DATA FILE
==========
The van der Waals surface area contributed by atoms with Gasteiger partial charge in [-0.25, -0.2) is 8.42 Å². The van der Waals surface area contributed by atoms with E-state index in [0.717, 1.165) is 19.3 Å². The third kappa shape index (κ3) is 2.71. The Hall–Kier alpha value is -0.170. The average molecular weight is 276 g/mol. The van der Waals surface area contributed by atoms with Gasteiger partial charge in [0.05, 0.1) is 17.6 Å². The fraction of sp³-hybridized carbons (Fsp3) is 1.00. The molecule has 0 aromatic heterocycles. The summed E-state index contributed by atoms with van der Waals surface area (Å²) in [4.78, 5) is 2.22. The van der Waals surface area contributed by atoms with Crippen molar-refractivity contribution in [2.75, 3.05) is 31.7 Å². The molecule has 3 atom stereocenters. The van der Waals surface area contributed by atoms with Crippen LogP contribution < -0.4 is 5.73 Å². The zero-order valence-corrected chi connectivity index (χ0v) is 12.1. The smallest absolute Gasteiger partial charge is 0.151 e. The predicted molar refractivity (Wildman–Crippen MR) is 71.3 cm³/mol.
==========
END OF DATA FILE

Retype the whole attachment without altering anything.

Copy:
The van der Waals surface area contributed by atoms with Gasteiger partial charge in [-0.25, -0.2) is 8.42 Å². The van der Waals surface area contributed by atoms with E-state index in [0.717, 1.165) is 19.3 Å². The third kappa shape index (κ3) is 2.71. The Hall–Kier alpha value is -0.170. The average molecular weight is 276 g/mol. The van der Waals surface area contributed by atoms with Gasteiger partial charge in [0.05, 0.1) is 17.6 Å². The fraction of sp³-hybridized carbons (Fsp3) is 1.00. The molecule has 0 aromatic heterocycles. The summed E-state index contributed by atoms with van der Waals surface area (Å²) in [4.78, 5) is 2.22. The van der Waals surface area contributed by atoms with Crippen molar-refractivity contribution in [2.75, 3.05) is 31.7 Å². The molecule has 3 atom stereocenters. The van der Waals surface area contributed by atoms with Crippen LogP contribution < -0.4 is 5.73 Å². The zero-order valence-corrected chi connectivity index (χ0v) is 12.1. The smallest absolute Gasteiger partial charge is 0.151 e. The predicted molar refractivity (Wildman–Crippen MR) is 71.3 cm³/mol.